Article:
It was on the Fortymile that they perfected the technique of drift mining, which enabled a miner to thaw and dig his way down to bedrock through frozen ground in the winter. It was a dramatic improvement over remaining idle all winter while awaiting summer’s return.

Drift mining was later employed extensively in the Klondike.

In 2003, I took a second trip down the Fortymile in large inflatables with a team of cultural resource specialists. It had been a hot, dry summer. This time the water was so low in the upper portion of our journey that I waded across the main channel in rubber boots. We dragged our craft over numerous shallows and floated slowly along.

At The Falls, where the river drops almost three metres in a short distance, we floated gently through. What a different experience from my previous journey when Larry Taylor navigated it at full throttle.

We never did negotiate the most dangerous portion of all: the Canyon Rapids on the Canadian side of the border.

The Fortymile flows gently past a cabin at Long Bar. If you come ashore here, you will find a small memorial for two people who died in the Canyon Rapids around 1980. Two couples, one of whom lived in that cabin, tried to make it through the canyon during high spring runoff.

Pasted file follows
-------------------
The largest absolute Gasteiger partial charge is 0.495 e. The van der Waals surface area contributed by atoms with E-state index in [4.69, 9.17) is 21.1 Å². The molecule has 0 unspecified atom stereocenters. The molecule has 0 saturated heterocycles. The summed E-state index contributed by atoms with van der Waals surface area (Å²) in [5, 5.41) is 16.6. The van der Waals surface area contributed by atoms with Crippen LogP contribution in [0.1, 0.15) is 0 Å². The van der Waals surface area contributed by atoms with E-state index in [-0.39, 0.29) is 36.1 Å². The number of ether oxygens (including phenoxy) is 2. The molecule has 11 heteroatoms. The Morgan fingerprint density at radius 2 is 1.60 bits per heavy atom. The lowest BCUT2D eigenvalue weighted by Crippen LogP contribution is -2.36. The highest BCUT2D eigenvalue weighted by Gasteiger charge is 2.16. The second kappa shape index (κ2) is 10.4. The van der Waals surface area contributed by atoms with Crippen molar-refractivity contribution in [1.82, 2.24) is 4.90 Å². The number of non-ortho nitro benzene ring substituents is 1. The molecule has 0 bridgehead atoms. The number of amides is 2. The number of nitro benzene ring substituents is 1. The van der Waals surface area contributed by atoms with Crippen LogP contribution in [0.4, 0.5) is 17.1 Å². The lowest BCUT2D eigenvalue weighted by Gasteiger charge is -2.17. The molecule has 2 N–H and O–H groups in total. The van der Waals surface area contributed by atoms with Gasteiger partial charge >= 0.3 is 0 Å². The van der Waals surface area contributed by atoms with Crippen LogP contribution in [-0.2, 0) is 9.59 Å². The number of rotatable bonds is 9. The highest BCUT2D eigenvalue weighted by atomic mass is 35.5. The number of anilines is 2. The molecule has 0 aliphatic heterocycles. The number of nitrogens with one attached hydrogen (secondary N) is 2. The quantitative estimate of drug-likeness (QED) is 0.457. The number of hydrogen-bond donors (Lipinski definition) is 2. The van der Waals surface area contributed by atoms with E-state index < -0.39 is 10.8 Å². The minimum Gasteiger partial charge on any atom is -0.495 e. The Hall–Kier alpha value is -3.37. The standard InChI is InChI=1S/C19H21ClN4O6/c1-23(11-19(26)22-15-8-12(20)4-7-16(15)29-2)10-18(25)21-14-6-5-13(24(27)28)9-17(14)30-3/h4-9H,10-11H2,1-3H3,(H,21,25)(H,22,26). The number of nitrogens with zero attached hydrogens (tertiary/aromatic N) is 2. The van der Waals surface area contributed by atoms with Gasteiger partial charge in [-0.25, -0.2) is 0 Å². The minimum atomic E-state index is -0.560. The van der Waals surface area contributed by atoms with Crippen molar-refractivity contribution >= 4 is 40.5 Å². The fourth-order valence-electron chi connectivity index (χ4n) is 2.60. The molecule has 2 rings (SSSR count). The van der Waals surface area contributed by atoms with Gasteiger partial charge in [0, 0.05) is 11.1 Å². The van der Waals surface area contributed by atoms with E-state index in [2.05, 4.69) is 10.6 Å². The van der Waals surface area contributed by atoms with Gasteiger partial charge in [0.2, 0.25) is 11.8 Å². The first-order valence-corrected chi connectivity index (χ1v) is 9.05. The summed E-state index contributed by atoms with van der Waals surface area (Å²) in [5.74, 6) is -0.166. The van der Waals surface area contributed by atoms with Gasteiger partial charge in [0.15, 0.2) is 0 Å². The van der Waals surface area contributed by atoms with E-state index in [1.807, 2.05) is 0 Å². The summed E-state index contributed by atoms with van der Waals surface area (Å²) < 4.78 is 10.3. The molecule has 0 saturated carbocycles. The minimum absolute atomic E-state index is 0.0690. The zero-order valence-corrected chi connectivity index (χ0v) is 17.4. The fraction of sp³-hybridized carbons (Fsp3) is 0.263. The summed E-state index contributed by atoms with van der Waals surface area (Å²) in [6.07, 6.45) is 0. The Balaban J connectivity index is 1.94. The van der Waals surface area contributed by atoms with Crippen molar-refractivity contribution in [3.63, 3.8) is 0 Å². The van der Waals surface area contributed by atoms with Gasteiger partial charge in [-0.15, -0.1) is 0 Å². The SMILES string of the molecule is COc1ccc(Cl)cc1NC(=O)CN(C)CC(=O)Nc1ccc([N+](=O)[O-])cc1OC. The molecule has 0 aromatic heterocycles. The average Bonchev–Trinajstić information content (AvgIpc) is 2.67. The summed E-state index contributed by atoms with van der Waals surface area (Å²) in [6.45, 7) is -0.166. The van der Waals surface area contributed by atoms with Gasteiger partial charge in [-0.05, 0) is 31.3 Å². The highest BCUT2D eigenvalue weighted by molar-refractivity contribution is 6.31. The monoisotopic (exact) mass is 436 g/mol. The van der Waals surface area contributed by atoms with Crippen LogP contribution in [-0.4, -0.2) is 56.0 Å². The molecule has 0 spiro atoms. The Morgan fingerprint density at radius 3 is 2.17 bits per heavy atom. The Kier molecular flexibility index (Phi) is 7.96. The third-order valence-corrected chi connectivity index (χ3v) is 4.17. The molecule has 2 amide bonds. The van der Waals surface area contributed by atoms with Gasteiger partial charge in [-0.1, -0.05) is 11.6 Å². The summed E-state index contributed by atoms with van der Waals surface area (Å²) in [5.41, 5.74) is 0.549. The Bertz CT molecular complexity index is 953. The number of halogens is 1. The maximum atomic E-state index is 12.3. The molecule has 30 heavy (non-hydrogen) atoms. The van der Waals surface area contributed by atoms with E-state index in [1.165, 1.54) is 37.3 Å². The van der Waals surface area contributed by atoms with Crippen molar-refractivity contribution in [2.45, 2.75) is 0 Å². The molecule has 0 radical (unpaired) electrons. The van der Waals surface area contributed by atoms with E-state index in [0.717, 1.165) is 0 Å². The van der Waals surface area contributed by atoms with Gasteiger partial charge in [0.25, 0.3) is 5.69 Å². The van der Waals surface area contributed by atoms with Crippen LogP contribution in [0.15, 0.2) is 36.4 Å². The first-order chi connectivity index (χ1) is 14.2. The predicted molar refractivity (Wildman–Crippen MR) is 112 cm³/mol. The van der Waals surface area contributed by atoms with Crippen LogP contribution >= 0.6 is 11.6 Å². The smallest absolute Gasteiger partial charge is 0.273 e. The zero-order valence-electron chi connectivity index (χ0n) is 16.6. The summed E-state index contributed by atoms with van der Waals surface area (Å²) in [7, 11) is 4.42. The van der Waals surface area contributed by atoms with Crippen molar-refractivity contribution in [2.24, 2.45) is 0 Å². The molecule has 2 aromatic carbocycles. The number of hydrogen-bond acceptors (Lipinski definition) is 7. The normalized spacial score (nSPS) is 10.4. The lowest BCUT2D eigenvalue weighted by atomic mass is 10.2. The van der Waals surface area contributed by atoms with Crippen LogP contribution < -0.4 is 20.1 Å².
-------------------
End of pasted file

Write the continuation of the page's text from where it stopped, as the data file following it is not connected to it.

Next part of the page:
One member of each couple lost their life, and the lovely log cabin at Long Bar, now abandoned, became a symbol of a spoiled dream.

Until the prospectors learned the stern code of the Fortymile, the river and its canyon took many lives. The year following the discovery of gold was particularly deadly. The first to drown was a prospector named Tom Jones, who was stranded on a boulder in the canyon only six metres from shore and tried to swim, thinking that he could reach it safely. He was caught in the deadly undertow and sucked below the frothing currents.

After Jones, the toll quickly mounted and the names Lamont, Saffron, Johnson, Holmes and Wells were added to the death roll, but most tragic was the account of a Gwitchin man who, after capsizing in the canyon and mistakenly thinking that his entire family had perished, cut his own throat.

While encounters with the past are my main goal as a history hunter, safety remains paramount. After all, I’d like to be around to do it again.

This column is reprinted from the book History Hunting in the Yukon, which is available in stores throughout the Yukon. Michael Gates is a local historian and sometimes adventurer based in Whitehorse.